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"Forbidden Broadway Goes To Rehab"
"Forbidden Broadway Goes To Rehab"
Created by Gerard Alessandrini
Directed by Gerard Alessandrini & Phillip George
Costumes by Alvin Colt & David Moyer
47th Street Theatre, 304 West 47th Street, NYC
Opened September 17, Closes March 1, 2009
Reviewed by Lucy Komisar September 16, 2008
"Forbidden Broadway goes to Rehab" -- Jared Bradshaw, Michael West parody "In the Heights." Photo by Carol Rosegg.
This is yet another Forbidden Broadway production in which the numbers are sometimes better than the musicals they satirize. And they are always on target about the shows and the theatrical culture. The performers, Christina Bianco, Jared Bradshaw, Gina Kreiezmar and Michael West, start out by introducing themselves and declaring, “We’ll do twelve steps the Fosse way!” Here are some of my nutty favorites. Alas, you can’t really get a sense of it without the music. (Check out the show’s website for some songs.)
There’s no quarter given. Michael West as Lin-Manuel Miranda, star of “In the Heights,” importunes: “So turn up the house lights, the public unites, to make shows about Latinos for Whites!” OK, the show is bland, and the big crisis is whether the Stanford coed will give up a boyfriend who never got beyond high school. Of course she will, but is that really the dilemma that first-generation Latinos face? “No fight, no bite, it’s West Side Story lite!”
Gina Kreiezmar is /très comique/ as the famous revolutionary knitter. “Je m’appelle Madame Defarge. ” She declares. “Every year I wait patiently for a good French revolution musical. I wait and I knit, I knit and I wait. Last night I saw ‘Tale of Two Cities.’ I am still waiting.” And to the tune of “The Best of Times” from “La Cage,” she belts out: “It was the best of times, on second thought it was the worst of times, no it’s the best worst show, ‘Tale of Two Cities’ is the best worst show I know.”
"Forbidden Broadway goes to Rehab" -- Christina Bianco, Jared Bradshaw parody "Gypsy." Photo by Carol Rosegg.Michael West intervenes as star James Barvour: “You thought the British op’ricle was hell. But try to sing this retread Scarlet Pimpernel.”The parody of “Gypsy” is a broad inside joke. Patti Lupone upstages Boyd Gains (West). “It’s great to see you again Patti.” Lupone (Kreiezmar): “Again? I’m sorry, but do we know each other? Oh, you’re that funny little man they brought in to say those other words that happen when I’m not speaking. Then she moves into song: “Funny – you’re an actor who’s tasted critical praise so far. Funny -- here in Gypsy you’re wasted, small part isn’t it…Funny -- next to me you just vanish, small part isn’t it?”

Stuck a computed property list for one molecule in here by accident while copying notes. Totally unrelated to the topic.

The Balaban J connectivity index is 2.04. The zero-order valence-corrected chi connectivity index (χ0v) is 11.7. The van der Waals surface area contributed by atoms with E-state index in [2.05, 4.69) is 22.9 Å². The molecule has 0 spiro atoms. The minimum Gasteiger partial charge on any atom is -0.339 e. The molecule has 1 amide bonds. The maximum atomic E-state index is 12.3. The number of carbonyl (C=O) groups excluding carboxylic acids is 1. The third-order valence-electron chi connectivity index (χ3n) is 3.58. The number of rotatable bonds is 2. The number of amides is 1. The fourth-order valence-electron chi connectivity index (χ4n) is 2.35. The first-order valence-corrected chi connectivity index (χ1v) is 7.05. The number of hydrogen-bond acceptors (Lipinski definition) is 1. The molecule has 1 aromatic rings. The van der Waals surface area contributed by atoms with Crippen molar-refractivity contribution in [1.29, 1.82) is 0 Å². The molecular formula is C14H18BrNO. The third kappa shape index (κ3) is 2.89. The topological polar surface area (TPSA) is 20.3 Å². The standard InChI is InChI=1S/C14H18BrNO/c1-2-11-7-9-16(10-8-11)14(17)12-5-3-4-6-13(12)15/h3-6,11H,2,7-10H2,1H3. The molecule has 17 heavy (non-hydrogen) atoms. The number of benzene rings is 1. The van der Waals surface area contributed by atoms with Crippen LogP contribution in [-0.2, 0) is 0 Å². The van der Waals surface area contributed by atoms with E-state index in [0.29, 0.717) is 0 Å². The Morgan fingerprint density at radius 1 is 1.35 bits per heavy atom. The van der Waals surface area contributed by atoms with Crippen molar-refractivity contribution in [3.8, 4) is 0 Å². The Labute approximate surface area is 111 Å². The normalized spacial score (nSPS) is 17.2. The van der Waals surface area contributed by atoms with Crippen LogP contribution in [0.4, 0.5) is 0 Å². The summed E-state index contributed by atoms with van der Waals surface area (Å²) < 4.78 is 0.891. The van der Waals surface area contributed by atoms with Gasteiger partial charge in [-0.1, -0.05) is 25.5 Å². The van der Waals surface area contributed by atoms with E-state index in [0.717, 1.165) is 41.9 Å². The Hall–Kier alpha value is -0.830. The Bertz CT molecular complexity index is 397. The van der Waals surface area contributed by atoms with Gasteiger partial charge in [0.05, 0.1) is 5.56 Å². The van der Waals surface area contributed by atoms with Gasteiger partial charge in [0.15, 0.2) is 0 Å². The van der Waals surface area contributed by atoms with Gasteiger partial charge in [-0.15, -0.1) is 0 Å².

Kreiezmar has the perfect Lupone panache and style, especially when her twisted mouth warbles “Everything’s coming up Patti.”
August Osage Rehab is brilliant a boxing match! The Referee (West) declares, “Now I want an old fashioned method acting Lee Strasbourg cat fight. Stick to the script, no ad libs. Oh and don’t walk through the invisible walls on our set.”
The character Barbara (Kreiezmar) declares, “Three days ago I had to identify my father’s corpse. And now the audience has to sit here for three and a half hours while you dredge up some second rate Eugene O’Neill.”
Violet (Christina Bianco) objects, “What are you talking about? This is all original very original stuff? A drug addict mother.”
Barbara: “Long Day’s Journey Into Night."
Barbara: “Moon for the Misbegotten.”
Barbara: “Desire Under the Elms.”
Referee: “And that’s a sardonic upper cut, round one to Barbara.”
"Forbidden Broadway goes to Rehab" Jared Bradshaw, Spring Awakening, Photo by Carol Rosegg
In the terrific spoof of “Spring Awakening,” Melchoir (Jared Bradshaw) has been reading “Debbie does Deutchland,” which calls forth lots of deep breathing. He and Wendla (Bianco) make love behind a Parental Discretion sign. Jersey Goys are the (Italian) “Jersey Boys” talking about their hits, which these satirists suggest happened in large measure because Frankie Valli raised his voice up more than a couple of octaves. In pink jackets, the Forbidden Broadway warblers advise, “Walk like a man, sing like a girl, you’ll soar to number one. Falsetto pitch is such a bitch.”So, you get the idea. There are some numbers which don’t sparkle like the rest, but there are more hits than misses. Which is more than can be said about many seasons on Broadway.
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